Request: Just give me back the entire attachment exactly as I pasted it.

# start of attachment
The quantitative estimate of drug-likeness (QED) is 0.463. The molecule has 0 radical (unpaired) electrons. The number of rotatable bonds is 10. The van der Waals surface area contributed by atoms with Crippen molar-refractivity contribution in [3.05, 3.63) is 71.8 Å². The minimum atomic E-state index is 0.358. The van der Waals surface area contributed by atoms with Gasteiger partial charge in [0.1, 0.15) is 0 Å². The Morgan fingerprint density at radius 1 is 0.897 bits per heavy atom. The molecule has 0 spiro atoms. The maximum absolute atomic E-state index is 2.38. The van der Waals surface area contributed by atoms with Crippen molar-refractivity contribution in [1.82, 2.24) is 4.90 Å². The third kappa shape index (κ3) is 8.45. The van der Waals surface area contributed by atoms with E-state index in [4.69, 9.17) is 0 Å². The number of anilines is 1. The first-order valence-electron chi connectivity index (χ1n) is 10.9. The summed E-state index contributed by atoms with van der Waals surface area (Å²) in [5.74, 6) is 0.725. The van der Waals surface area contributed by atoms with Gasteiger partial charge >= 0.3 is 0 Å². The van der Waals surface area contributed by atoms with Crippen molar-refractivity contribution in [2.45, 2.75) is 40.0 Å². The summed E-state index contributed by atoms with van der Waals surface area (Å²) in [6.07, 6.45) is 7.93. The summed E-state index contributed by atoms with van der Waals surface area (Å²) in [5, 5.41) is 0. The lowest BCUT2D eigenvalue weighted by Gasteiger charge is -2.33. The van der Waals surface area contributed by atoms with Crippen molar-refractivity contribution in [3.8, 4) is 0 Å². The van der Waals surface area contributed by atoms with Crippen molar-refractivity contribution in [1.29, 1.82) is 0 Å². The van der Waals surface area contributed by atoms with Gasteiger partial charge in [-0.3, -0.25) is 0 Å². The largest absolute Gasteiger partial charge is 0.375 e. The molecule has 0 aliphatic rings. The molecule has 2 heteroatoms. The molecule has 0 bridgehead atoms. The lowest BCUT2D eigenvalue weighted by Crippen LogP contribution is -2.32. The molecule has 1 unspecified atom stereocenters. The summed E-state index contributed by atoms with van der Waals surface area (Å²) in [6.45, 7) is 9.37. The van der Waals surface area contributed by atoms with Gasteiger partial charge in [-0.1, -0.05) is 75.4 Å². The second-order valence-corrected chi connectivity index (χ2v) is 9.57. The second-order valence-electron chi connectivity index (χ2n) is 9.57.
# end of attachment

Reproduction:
The quantitative estimate of drug-likeness (QED) is 0.463. The molecule has 0 radical (unpaired) electrons. The number of rotatable bonds is 10. The van der Waals surface area contributed by atoms with Crippen molar-refractivity contribution in [3.05, 3.63) is 71.8 Å². The minimum atomic E-state index is 0.358. The van der Waals surface area contributed by atoms with Gasteiger partial charge in [0.1, 0.15) is 0 Å². The Morgan fingerprint density at radius 1 is 0.897 bits per heavy atom. The molecule has 0 spiro atoms. The maximum absolute atomic E-state index is 2.38. The van der Waals surface area contributed by atoms with Crippen molar-refractivity contribution in [1.82, 2.24) is 4.90 Å². The third kappa shape index (κ3) is 8.45. The van der Waals surface area contributed by atoms with E-state index in [4.69, 9.17) is 0 Å². The number of anilines is 1. The first-order valence-electron chi connectivity index (χ1n) is 10.9. The summed E-state index contributed by atoms with van der Waals surface area (Å²) in [5.74, 6) is 0.725. The van der Waals surface area contributed by atoms with Gasteiger partial charge >= 0.3 is 0 Å². The van der Waals surface area contributed by atoms with Crippen molar-refractivity contribution in [2.45, 2.75) is 40.0 Å². The summed E-state index contributed by atoms with van der Waals surface area (Å²) in [6.07, 6.45) is 7.93. The summed E-state index contributed by atoms with van der Waals surface area (Å²) in [5, 5.41) is 0. The lowest BCUT2D eigenvalue weighted by Gasteiger charge is -2.33. The van der Waals surface area contributed by atoms with Crippen molar-refractivity contribution in [3.8, 4) is 0 Å². The van der Waals surface area contributed by atoms with Crippen molar-refractivity contribution in [1.29, 1.82) is 0 Å². The van der Waals surface area contributed by atoms with Gasteiger partial charge in [-0.3, -0.25) is 0 Å². The largest absolute Gasteiger partial charge is 0.375 e. The molecule has 0 aliphatic rings. The molecule has 2 heteroatoms. The molecule has 0 bridgehead atoms. The lowest BCUT2D eigenvalue weighted by Crippen LogP contribution is -2.32. The molecule has 1 unspecified atom stereocenters. The summed E-state index contributed by atoms with van der Waals surface area (Å²) in [6.45, 7) is 9.37. The van der Waals surface area contributed by atoms with Gasteiger partial charge in [-0.1, -0.05) is 75.4 Å². The second-order valence-corrected chi connectivity index (χ2v) is 9.57. The second-order valence-electron chi connectivity index (χ2n) is 9.57.